# Multinomial goodness of fit test

Multinomial goodness of fit tests compare frequencies of the levels of a qualitative variable to theoretical frequencies. In Excel using the XLSTAT software.

## What is the multinomial goodness of fit test

The multinomial goodness of fit test allows verifying whether the distribution of a sample corresponding to a qualitative variable (or discretized quantitative variable) is consistent with what is expected. The test is based on the multinomial distribution which is the extension of the binomial distribution when there are more than two possible outcomes.

## Multinomial goodness of fit test definition

Let k be the number of possible values (categories) for variable X. We write p_{1}, p_{2}, …, p_{k} the probabilities (or densities) corresponding to each value.

Let n_{1}, n_{2}, n_{3}, …, n_{k} be the frequencies of each value for a sample.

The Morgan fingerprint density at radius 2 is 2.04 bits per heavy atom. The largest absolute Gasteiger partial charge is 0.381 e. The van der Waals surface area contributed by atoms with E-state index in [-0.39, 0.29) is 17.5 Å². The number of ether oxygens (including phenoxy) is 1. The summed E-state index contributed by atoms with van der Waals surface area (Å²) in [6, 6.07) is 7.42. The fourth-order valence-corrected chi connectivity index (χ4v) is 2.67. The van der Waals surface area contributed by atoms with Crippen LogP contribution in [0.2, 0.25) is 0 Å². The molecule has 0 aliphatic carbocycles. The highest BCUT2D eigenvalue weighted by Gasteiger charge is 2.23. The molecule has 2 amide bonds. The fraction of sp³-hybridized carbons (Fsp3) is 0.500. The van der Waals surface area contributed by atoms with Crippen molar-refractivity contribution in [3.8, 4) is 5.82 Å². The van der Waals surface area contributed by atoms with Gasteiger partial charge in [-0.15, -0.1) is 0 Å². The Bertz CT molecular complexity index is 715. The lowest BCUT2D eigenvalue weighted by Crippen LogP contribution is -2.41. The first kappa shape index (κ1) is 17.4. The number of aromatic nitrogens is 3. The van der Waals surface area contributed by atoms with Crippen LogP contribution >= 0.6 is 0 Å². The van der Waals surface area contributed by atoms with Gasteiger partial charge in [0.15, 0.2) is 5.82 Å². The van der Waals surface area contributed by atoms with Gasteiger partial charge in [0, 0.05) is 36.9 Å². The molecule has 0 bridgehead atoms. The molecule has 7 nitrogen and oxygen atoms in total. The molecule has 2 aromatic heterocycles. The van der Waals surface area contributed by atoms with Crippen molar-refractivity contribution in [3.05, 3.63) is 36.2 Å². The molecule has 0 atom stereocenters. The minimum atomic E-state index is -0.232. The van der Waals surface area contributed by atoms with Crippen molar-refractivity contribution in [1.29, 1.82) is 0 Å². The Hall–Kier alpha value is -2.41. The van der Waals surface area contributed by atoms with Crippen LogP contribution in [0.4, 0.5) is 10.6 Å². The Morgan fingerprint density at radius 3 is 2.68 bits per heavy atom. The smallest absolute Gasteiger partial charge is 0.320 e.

- The null hypothesis of the test writes: H
_{0}: The distribution of the values in the sample is consistent with what is expected, meaning that the distribution of the sample is not different from the distribution of X. - The alternative hypothesis of the test writes: H
_{a}: The distribution of the values in the sample is not consistent with what is expected, meaning that the distribution of the sample is different from the distribution of X.

## Multinomial goodness of fit test methods and statistics

Several methods and statistics have been proposed for this test. XLSTAT offers the following two possibilities:

### Chi-square test

We compute the following statistic:

χ² = ∑_{(i=1…k)} [(n_{i} - Np_{i})^{2} / Np_{i}]

This statistic is asymptotically distributed as Chi-square with k-1 degrees of freedom.

### Monte Carlo test

This version of the test overcomes some heavy calculations of the exact method based on the multinomial distribution, and avoids the approximation by the Chi-square distribution that may be of poor quality with small samples. This test consists of a random resampling of N observations in a distribution having the expected properties. For each resampling, we compute the c² statistic, then once the resampling process is finished, we evaluate how many times the value observed on the sample is exceeded, from what we deduce the p-value.